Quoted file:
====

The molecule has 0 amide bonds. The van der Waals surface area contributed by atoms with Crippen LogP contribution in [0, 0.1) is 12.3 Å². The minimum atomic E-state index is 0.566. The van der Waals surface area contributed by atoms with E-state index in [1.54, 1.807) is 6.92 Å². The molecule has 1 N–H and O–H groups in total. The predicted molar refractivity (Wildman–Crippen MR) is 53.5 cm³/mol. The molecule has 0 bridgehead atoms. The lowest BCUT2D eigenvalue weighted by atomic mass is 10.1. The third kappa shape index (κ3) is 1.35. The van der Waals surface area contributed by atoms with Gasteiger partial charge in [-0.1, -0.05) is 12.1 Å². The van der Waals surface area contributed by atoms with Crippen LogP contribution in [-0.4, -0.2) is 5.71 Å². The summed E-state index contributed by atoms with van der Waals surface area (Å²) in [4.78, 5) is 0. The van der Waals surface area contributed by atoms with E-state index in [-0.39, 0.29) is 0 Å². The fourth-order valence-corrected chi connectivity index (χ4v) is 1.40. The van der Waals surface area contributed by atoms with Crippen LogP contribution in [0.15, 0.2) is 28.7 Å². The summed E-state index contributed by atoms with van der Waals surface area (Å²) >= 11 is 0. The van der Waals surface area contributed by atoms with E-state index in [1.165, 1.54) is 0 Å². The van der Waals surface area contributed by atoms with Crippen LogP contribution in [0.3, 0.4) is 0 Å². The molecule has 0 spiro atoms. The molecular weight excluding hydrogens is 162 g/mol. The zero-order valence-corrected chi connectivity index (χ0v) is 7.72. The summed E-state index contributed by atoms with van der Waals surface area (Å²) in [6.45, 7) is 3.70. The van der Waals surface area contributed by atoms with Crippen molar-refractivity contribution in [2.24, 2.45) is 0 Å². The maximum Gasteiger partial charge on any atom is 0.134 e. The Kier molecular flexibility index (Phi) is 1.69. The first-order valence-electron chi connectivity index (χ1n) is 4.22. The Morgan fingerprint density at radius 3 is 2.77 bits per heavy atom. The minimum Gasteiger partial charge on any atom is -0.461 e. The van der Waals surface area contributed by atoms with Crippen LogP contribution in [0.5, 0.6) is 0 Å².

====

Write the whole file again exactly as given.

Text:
The molecule has 0 amide bonds. The van der Waals surface area contributed by atoms with Crippen LogP contribution in [0, 0.1) is 12.3 Å². The minimum atomic E-state index is 0.566. The van der Waals surface area contributed by atoms with E-state index in [1.54, 1.807) is 6.92 Å². The molecule has 1 N–H and O–H groups in total. The predicted molar refractivity (Wildman–Crippen MR) is 53.5 cm³/mol. The molecule has 0 bridgehead atoms. The lowest BCUT2D eigenvalue weighted by atomic mass is 10.1. The third kappa shape index (κ3) is 1.35. The van der Waals surface area contributed by atoms with Gasteiger partial charge in [-0.1, -0.05) is 12.1 Å². The van der Waals surface area contributed by atoms with Crippen LogP contribution in [-0.4, -0.2) is 5.71 Å². The summed E-state index contributed by atoms with van der Waals surface area (Å²) in [4.78, 5) is 0. The van der Waals surface area contributed by atoms with E-state index in [-0.39, 0.29) is 0 Å². The fourth-order valence-corrected chi connectivity index (χ4v) is 1.40. The van der Waals surface area contributed by atoms with Crippen LogP contribution in [0.15, 0.2) is 28.7 Å². The summed E-state index contributed by atoms with van der Waals surface area (Å²) >= 11 is 0. The van der Waals surface area contributed by atoms with E-state index in [1.165, 1.54) is 0 Å². The van der Waals surface area contributed by atoms with Crippen LogP contribution in [0.3, 0.4) is 0 Å². The molecule has 0 spiro atoms. The molecular weight excluding hydrogens is 162 g/mol. The zero-order valence-corrected chi connectivity index (χ0v) is 7.72. The summed E-state index contributed by atoms with van der Waals surface area (Å²) in [6.45, 7) is 3.70. The van der Waals surface area contributed by atoms with Crippen molar-refractivity contribution in [2.24, 2.45) is 0 Å². The maximum Gasteiger partial charge on any atom is 0.134 e. The Kier molecular flexibility index (Phi) is 1.69. The first-order valence-electron chi connectivity index (χ1n) is 4.22. The Morgan fingerprint density at radius 3 is 2.77 bits per heavy atom. The minimum Gasteiger partial charge on any atom is -0.461 e. The van der Waals surface area contributed by atoms with Crippen LogP contribution in [0.5, 0.6) is 0 Å².